Tuesday, January 4, 2011

He was not waving but drowning.

1.  Kirk walks out of the shop door and waves, the way he always does, head bowed so his hand reaches that much higher above his head--a humble acknowledgment that his relationship with people is more important than his own recognition.  "Nice weather!"  For this man who spends 75% of his time outdoors, the statement reflects more than a simple platitude.   Last winter was tough out here.  Even Kirk with his usual thin, upright stride started to wilt a bit under the lack of sun, the pounds and pounds of snow.  "Yeah.  It's great weather.  I should have come outside earlier," I say while lifting Nora into the back of the car as she yells, "A happy new year to you!"  A good winter.  A new year.  They deserve mention.

2.  We run into Teagan, her unmistakable smile, dark glasses--wedding preparations filling her heart.  We joke about simply providing each of the wedding guests with a single spork that they have to hang onto for the entire day.  "Don't lose this.  I'm serious."  She waves to Nora as she gets into the car.  Nora turns and swipes her arm back and forth, clearing a path between her and her tall friend, "Bye, Teagan!"

3.  I would venture that 88% of the people who drive trucks around here have "steering wheel" waved at me, the single finger lifted slightly from the one hand perched like a five-fingered bird on top of the wheel.    I usually feel like I'm playing "Wack-a-mole" when this happens, lifting my own finger from the steering wheel 2 seconds too late.  He's gone.  And he thinks I'm a jerk.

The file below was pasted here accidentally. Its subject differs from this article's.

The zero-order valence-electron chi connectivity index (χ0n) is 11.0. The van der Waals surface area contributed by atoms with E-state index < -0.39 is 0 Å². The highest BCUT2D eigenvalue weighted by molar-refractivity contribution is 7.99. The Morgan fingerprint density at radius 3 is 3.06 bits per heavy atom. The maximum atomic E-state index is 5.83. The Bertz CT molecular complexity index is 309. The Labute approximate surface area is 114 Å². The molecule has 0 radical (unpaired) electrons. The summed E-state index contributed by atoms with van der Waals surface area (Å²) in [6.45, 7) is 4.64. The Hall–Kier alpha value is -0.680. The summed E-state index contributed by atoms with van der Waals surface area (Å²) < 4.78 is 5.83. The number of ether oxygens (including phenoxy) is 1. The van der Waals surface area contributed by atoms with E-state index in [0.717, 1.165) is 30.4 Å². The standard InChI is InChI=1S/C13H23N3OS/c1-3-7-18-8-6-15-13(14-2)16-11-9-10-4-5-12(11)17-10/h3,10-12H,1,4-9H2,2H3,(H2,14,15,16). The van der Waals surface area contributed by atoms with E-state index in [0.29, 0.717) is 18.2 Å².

4.  I'm particularly fond of waves with sound effects:  the old index finger to the forehead with a wink and a "click" sound, like you make when you're calling a horse.  I like that.

5.  Breaking the waves.   When we wave at each other, we acknowledge our usual boundary and burst through it as from the surface of the water.  Your presence brought me out of myself, and I lift my hand to acknowledge you and this lifting that frees me from myself.  And I'm glad to see you.  So glad to see you.

Your turn.  Tell me your waving stories.  I'm listening.  And waving.


  1. It's not exactly waving ... but your post reminds me of my sometimes-practice of saying an internal "Namaste" to each person I meet as I make my way through a grocery store, stand in line, attempt to merge in traffic, etc. It reminds me how often I neglect to even LOOK at the grocery clerk. (And keeps me from wanting to kill the jerk who didn't let me into his lane, because I can't hold that thought and greet the divinity in him simultaneously ...)

    Love the spork idea, too. You ARE hilarious. I've missed your humor.

  2. my mother has a very distinct wave, and every so often i catch pieces of hers in my own - one of those DelightfullyFrightening moments.

    Am I becoming HER?
    I AM becoming her!

  3. Recently I waved with neighborly gusto at Clayton. As I passed by, I could see by the confused expression on this young man's that no, he was not Clayton. Recognition and connection, yanked away! Vulnerability and dorkiness instead. (At least it's comfortable territory.) And for some reason (or no reason) a feeling that I've gotten away with something. A giddiness. "Hi! Oops! You're not who I thought you were, but dammit, you're still somebody. And I've greeted you with joy and it's too late to take it back. So there!"